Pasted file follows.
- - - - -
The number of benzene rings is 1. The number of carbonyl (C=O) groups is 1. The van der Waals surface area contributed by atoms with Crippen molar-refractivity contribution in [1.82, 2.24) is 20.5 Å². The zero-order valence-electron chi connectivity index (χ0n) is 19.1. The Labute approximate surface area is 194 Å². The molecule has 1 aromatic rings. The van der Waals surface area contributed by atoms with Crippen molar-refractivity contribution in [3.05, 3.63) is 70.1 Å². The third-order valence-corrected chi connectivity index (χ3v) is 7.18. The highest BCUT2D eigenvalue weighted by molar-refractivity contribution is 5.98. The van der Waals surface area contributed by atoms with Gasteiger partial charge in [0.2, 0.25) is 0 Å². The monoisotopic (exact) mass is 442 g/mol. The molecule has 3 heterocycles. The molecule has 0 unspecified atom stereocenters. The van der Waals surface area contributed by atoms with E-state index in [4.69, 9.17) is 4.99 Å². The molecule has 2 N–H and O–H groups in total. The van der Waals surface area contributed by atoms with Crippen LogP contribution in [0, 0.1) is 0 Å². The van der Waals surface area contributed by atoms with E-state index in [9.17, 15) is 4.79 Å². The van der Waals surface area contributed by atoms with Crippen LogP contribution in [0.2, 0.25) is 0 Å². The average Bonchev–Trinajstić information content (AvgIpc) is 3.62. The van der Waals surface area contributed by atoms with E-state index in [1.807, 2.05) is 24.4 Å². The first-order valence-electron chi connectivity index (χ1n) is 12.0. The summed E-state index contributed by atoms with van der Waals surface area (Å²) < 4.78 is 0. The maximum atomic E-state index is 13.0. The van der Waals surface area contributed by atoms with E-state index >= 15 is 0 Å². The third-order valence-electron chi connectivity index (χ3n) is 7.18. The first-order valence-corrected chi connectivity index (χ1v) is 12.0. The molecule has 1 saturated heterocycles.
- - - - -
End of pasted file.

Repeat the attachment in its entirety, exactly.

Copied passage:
The number of benzene rings is 1. The number of carbonyl (C=O) groups is 1. The van der Waals surface area contributed by atoms with Crippen molar-refractivity contribution in [1.82, 2.24) is 20.5 Å². The zero-order valence-electron chi connectivity index (χ0n) is 19.1. The Labute approximate surface area is 194 Å². The molecule has 1 aromatic rings. The van der Waals surface area contributed by atoms with Crippen molar-refractivity contribution in [3.05, 3.63) is 70.1 Å². The third-order valence-corrected chi connectivity index (χ3v) is 7.18. The highest BCUT2D eigenvalue weighted by molar-refractivity contribution is 5.98. The van der Waals surface area contributed by atoms with Gasteiger partial charge in [0.2, 0.25) is 0 Å². The monoisotopic (exact) mass is 442 g/mol. The molecule has 3 heterocycles. The molecule has 0 unspecified atom stereocenters. The van der Waals surface area contributed by atoms with E-state index in [4.69, 9.17) is 4.99 Å². The molecule has 2 N–H and O–H groups in total. The van der Waals surface area contributed by atoms with Crippen LogP contribution in [0, 0.1) is 0 Å². The van der Waals surface area contributed by atoms with E-state index in [9.17, 15) is 4.79 Å². The van der Waals surface area contributed by atoms with Crippen LogP contribution in [0.2, 0.25) is 0 Å². The average Bonchev–Trinajstić information content (AvgIpc) is 3.62. The van der Waals surface area contributed by atoms with E-state index in [1.807, 2.05) is 24.4 Å². The first-order valence-electron chi connectivity index (χ1n) is 12.0. The summed E-state index contributed by atoms with van der Waals surface area (Å²) < 4.78 is 0. The maximum atomic E-state index is 13.0. The van der Waals surface area contributed by atoms with E-state index >= 15 is 0 Å². The third-order valence-electron chi connectivity index (χ3n) is 7.18. The first-order valence-corrected chi connectivity index (χ1v) is 12.0. The molecule has 1 saturated heterocycles.